As I wrote last month, June brought a sudden shift for us, when I landed a permanent non-academic position, and we had to scramble to move. The year that followed presented many unique challenges – transition periods are often very difficult, and we knew there would be at least a few rough months, but I don’t think either of us anticipated just how mentally and physically exhausting the next year, our second year of marriage, would be. Your performing and teaching commitments primarily still based in the city we used to live in, you spent sometimes over 20 hours a week on the road, and there were some weeks where we rarely saw each other. Just a few weeks ago, we commented that we had not spent so much time apart since our early months of dating, when we were still living across town from each other and getting together only a couple of times a week.

So, yes; the first year was difficult — the second year perhaps even moreso. But that difficulty came not from the marriage, it came from the unrelenting speed and pressure of life. And that’s what I take particular comfort in as I think back, today, over our first and second years of marriage — that the difficulty of these years came not from each other or our relationship but from the commonplace tests and trials of modern life. Our relationship, in fact, is what made these difficulties bearable, what gave each of us a platform to catch our breath, the foundation for our ability to push through difficult patches and keep our eyes fixed on brighter times.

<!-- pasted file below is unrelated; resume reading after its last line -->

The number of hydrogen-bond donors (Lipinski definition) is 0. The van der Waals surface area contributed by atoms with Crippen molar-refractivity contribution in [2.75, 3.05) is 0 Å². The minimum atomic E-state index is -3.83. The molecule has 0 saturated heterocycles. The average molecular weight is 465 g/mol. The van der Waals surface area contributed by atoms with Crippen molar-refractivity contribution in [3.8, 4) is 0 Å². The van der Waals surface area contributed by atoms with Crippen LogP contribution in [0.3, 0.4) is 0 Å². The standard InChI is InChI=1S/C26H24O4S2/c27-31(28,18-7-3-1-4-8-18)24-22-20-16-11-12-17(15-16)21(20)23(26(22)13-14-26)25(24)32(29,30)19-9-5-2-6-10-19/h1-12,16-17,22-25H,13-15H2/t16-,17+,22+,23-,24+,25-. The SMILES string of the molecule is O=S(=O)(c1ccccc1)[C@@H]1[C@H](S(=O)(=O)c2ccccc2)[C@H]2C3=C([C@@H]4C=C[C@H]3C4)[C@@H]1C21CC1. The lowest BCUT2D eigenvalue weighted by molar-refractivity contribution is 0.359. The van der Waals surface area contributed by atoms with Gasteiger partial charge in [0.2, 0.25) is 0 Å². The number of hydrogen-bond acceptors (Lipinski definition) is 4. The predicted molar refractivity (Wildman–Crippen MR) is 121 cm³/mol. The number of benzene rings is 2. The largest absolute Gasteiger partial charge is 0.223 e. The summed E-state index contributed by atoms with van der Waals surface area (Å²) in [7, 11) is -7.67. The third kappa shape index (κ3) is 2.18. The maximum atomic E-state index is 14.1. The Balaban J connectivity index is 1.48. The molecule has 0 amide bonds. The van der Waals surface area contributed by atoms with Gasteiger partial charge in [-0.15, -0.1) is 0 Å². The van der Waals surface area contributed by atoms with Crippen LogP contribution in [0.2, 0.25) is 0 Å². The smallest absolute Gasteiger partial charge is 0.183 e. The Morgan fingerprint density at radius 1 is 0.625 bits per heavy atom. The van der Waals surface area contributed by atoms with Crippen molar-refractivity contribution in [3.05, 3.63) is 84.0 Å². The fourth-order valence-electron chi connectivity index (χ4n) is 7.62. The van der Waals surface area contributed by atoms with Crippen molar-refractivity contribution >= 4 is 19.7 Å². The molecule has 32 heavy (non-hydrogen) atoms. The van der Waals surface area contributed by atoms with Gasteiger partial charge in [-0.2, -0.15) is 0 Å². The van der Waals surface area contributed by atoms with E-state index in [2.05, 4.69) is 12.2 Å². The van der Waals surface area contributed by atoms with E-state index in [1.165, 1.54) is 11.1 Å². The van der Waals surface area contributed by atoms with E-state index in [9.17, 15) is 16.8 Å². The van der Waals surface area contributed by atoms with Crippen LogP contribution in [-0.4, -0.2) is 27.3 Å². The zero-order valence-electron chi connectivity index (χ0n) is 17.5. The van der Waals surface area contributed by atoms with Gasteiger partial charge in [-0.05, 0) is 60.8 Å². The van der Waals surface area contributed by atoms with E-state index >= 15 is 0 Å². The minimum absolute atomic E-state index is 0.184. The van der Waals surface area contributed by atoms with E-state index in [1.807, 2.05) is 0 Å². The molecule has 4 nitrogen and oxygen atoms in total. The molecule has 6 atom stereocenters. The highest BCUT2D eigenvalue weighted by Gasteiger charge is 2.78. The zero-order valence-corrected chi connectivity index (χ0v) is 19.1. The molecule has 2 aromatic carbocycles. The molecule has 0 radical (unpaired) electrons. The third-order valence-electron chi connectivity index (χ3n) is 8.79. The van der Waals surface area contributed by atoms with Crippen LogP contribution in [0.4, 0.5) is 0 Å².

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Looking back, I see us getting up together in time to have a quick breakfast before I ran out the door to teach an early class; I see us holding on to each other in the aftermath of some very difficult job rejection notices; I see us cooking a meal and sitting down to dinner together; mowing the lawn and turning the compost and watering the garden. And I see us taking every opportunity to celebrate the small, quiet victories — the email offering another contract for the next 10 weeks, an invitation to play another music festival, the rush of hope when a rare request for an interview came through, a Saturday afternoon suddenly free of obligation when we could drive to the shore for a bowl of chowder and just a few minutes along the beach. I see a tapestry woven of moments that, when viewed as a whole, depict the magnificent moments that arrive disguised as the mundane, everyday life taken as a series of extraordinary events.